You know it when you see it. People with confidence tend to just look the part. Did you ever watch a movie and admire the confidence of the hero? Then you witness a live interview where the actor is nervous, missing that same confidence level. You probably know why there was a difference. The actor practiced the part in the movie. He or she had a script and a director. Mistakes were cut out of the film, and only the good scenes remained. Ever wish you could have that star quality confidence in real life? Some advisors tell you to fake it until you make it. Sometimes
that works. But, if you want to make it, because you feel it, there are some things that you can do to help yourself capture that confidence factor. There is a significant body of research has been conducted by a Stanford psychologist, Albert Bandura, on self-efficacy. Self-efficacy is the belief that one has the personal capabilities and resources to meet the demands of a specific task and situation. Following are a few strategies that have been proven to help people find that confidence factor (or gain a higher level of self-efficacy).
Past experiences and successes provide a feeling of confidence in the present moment. Here is an experiment. Look back to the times where you made a good decision, accomplished a difficult goal, got a promotion, found a job, and achieved a tough goal. Write those actions down. If you find that this experiment makes you feel proud, keep going. Look deeper at your current situation, and find some similarities to the past. For example you are now applying for a job doing fund-raising. You look back at your past and find you completed a successful fund-raising event for your club or church, and you have real proof of your capability. You can feel confident that if you did a similar task before, you can do it again.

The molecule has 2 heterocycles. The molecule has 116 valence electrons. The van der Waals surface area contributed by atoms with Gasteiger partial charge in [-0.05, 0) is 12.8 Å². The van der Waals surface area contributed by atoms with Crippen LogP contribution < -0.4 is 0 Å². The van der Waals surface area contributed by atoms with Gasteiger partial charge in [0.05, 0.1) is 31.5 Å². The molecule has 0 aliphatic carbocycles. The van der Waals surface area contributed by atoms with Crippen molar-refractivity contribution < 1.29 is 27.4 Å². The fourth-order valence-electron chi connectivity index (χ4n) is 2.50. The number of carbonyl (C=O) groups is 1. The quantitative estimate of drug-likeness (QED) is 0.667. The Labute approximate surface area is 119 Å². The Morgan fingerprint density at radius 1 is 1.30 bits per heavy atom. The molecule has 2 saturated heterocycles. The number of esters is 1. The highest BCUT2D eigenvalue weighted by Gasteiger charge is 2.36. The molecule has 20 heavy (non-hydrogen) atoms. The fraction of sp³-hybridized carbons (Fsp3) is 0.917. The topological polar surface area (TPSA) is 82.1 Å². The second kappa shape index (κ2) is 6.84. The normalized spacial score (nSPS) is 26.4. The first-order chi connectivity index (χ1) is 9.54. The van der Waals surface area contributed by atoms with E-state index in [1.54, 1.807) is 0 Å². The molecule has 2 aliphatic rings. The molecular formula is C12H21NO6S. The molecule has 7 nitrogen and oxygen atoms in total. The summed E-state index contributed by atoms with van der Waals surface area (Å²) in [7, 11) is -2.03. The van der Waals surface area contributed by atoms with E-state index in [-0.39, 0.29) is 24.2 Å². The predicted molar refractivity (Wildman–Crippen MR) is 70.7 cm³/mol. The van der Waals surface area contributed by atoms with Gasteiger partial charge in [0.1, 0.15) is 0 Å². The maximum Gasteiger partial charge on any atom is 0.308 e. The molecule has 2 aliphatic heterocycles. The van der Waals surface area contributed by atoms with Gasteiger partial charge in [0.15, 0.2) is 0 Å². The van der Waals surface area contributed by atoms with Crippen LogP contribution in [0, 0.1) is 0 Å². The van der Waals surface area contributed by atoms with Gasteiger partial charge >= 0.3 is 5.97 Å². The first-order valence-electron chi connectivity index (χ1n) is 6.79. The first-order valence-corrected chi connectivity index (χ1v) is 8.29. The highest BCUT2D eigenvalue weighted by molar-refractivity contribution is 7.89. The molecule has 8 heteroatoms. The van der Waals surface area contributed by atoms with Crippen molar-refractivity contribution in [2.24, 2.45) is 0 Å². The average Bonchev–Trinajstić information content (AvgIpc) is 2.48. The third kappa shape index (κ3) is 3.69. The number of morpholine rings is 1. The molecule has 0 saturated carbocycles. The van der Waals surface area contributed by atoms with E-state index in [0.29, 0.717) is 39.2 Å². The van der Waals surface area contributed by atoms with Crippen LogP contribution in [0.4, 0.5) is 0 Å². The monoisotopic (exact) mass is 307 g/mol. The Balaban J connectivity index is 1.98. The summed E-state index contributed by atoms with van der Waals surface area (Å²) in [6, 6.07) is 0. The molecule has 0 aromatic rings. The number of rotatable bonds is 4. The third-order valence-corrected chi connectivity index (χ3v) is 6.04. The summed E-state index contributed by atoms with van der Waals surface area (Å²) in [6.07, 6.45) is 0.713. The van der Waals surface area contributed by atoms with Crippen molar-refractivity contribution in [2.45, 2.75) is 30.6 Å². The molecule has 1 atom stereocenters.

Every time you set out to achieve a goal or accomplish a task, you will make a judgment about your capabilities. Confidence is based on your perceptions about your capabilities. Your level of confidence can be changed by changing the way you view the task. For example if the task is a job interview, you might remember a time you took a test, and did well. You probably studied the subject and prepared for potential questions. Now you will answer questions for the interviewer instead of the teacher. Maybe comparison to school does not do it for you. Try to think of other ways that you can reframe the interview situation. Maybe you are good at telling stories to your children. Perhaps you can see yourself telling your professional story to your interviewer. Have fun with this and envision your interviewer as a big child. Just be careful not to cut up his or her meal, if you are at lunch. Prepare with confidence by knowing the subject (your skills) and practice answers to potential questions.
You can also gain inspiration from watching others provide models or standards. Modeling or watching others can be a source for learning new skills and strategies. A respected mentor or a family member can show you what works and what doesn’t, without trial and error. They give positive feedback, and tell you when you are doing great. Remember the compliments you have received. It is human nature to dwell on the negative. Make a conscious effort to recognizing the good, in the midst of the negative. This takes awareness and alertness on your part. You may have to take some time out of your day to relax your mind, and focus on the positives. Feeling threatened or anxious can knock the confidence right out of you. Managing your stress will free your mind to focus on the actions you need to take. As you begin to take action, you will gain more confidence.
What else has worked for you to give you that feeling of confidence?